Date: September 22, 2022 | 3.00 p.m. (GMT+1)
Moderator: Miguel Viana, LIP
Virtual Manager (VM) is a component in the BigHPC implementation that aims to stage and execute application workloads optimally on one of a variety of HPC systems. It mainly consists of two subcomponents, ie. VM scheduler and VM repository.
The Virtual Manager Scheduler provides an interface to submit and monitor application workloads, coordinate the allocation of computing resources on the HPC systems, and optimally execute workloads by matching the workload resource requirements and QoS specified by the user with the available HPC clusters, partitions and QoS reported by the BigHPC Monitoring and Storage Manager components respectively.
Additionally, the Virtual Manager Repository provides a platform to construct and store the software services and applications that support BigHPC workloads as container images. It then provides those uploaded images in a programmatic way when a workload request is submitted to the Virtual Manager Scheduler for execution.
In this talk, we first a few possible approaches to designing Virtual Manager, then we discuss the pros and cons of each approach, and last we discuss the approach which we determined was most feasible and then adopted in the BigHPC implementation.
About the speakers:
Amit Ruhela works as a Research Associate in the HPC group at TACC, Austin. He has earned his Ph.D. degree in computer science from IIT Delhi and postdoc experience from The Ohio State University. His research interests are focused on feature and performance enhancements in MPI communication through novel and innovative designs. Amit Ruhela also has deep interests in Big Data, Machine Learning, Social Computing, and Information Systems.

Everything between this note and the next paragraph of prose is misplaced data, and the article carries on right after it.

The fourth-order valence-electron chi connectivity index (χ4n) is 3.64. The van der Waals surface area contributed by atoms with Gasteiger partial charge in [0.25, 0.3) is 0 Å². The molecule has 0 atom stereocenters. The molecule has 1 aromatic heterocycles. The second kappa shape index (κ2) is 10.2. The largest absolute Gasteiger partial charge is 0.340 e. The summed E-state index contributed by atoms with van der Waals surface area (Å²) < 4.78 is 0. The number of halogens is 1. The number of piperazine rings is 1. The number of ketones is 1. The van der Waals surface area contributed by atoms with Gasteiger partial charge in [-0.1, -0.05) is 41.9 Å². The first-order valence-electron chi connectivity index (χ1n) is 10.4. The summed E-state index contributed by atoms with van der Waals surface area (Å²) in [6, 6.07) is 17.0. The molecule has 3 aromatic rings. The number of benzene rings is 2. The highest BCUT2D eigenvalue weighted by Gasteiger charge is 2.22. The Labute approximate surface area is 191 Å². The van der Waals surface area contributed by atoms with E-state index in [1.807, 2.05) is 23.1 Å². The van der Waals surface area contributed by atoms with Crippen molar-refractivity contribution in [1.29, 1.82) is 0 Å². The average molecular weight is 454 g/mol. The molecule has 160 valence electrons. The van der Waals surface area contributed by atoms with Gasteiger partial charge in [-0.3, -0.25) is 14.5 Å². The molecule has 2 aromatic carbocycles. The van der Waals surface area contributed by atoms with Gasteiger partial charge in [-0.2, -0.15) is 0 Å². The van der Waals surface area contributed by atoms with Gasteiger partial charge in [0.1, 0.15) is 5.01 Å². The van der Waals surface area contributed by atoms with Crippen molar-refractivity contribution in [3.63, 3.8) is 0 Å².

John Cazes joined TACC in March 2005. Prior to TACC, he served as Outreach lead to Naval Oceanographic Office Major Shared Resource Center (DOD) users for Lockheed Martin. Currently, he serves as the director of the High Performance Computing group at TACC. He has over 20 years of experience in high performance computing in public and private industry. John Cazes relies on his background in HPC, astrophysics, and climate/weather/ocean modeling to support the wide variety of researchers on TACC resources. His primary research interests are parallel I/O and advanced architectures.
Stephen Lien Harrell is an Engineering Scientist at the Texas Advanced Computing Center in the HPC Performance and Architectures group. His research interests include performance portability, performance modeling, benchmarking and HPC metric capture. Before his current appointment Stephen worked as an HPC System Administrator and HPC Support Staff for twelve years and received his bachelors degree in Computer Science at Purdue University.
The BigHPC Project is co-financed by the European Regional Development Fund through the Operational Program for Competitiveness and Internationalisation – COMPETE 2020, the Lisbon Portugal Regional Operational Program – Lisboa 2020 and the Portuguese Foundation for Science and Technology – FCT under UT Austin Portugal.